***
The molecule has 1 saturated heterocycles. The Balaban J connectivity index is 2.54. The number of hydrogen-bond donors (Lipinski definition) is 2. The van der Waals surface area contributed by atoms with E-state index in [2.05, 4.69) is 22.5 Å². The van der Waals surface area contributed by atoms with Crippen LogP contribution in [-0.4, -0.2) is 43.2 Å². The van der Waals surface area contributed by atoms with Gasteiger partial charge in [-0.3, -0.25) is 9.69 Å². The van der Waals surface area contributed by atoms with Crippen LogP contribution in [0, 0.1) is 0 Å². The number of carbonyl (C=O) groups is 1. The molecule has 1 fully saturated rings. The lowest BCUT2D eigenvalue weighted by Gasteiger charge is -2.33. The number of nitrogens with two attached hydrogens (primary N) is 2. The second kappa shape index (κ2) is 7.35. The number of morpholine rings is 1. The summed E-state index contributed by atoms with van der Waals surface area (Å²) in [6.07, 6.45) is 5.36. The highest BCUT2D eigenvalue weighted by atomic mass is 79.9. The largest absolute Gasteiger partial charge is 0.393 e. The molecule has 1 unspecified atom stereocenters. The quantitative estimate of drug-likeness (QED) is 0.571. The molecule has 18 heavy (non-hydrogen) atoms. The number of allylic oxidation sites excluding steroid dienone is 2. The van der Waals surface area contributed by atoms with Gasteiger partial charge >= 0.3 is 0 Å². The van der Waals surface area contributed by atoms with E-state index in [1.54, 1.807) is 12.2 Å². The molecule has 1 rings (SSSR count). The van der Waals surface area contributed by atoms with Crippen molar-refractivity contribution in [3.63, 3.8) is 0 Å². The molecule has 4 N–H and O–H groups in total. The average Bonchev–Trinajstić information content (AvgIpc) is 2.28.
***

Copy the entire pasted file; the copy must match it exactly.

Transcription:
The molecule has 1 saturated heterocycles. The Balaban J connectivity index is 2.54. The number of hydrogen-bond donors (Lipinski definition) is 2. The van der Waals surface area contributed by atoms with E-state index in [2.05, 4.69) is 22.5 Å². The van der Waals surface area contributed by atoms with Crippen LogP contribution in [-0.4, -0.2) is 43.2 Å². The van der Waals surface area contributed by atoms with Gasteiger partial charge in [-0.3, -0.25) is 9.69 Å². The van der Waals surface area contributed by atoms with Crippen LogP contribution in [0, 0.1) is 0 Å². The number of carbonyl (C=O) groups is 1. The molecule has 1 fully saturated rings. The lowest BCUT2D eigenvalue weighted by Gasteiger charge is -2.33. The number of nitrogens with two attached hydrogens (primary N) is 2. The second kappa shape index (κ2) is 7.35. The number of morpholine rings is 1. The summed E-state index contributed by atoms with van der Waals surface area (Å²) in [6.07, 6.45) is 5.36. The highest BCUT2D eigenvalue weighted by atomic mass is 79.9. The largest absolute Gasteiger partial charge is 0.393 e. The molecule has 1 unspecified atom stereocenters. The quantitative estimate of drug-likeness (QED) is 0.571. The molecule has 18 heavy (non-hydrogen) atoms. The number of allylic oxidation sites excluding steroid dienone is 2. The van der Waals surface area contributed by atoms with Gasteiger partial charge >= 0.3 is 0 Å². The van der Waals surface area contributed by atoms with E-state index in [1.54, 1.807) is 12.2 Å². The molecule has 1 rings (SSSR count). The van der Waals surface area contributed by atoms with Crippen molar-refractivity contribution in [3.63, 3.8) is 0 Å². The molecule has 4 N–H and O–H groups in total. The average Bonchev–Trinajstić information content (AvgIpc) is 2.28.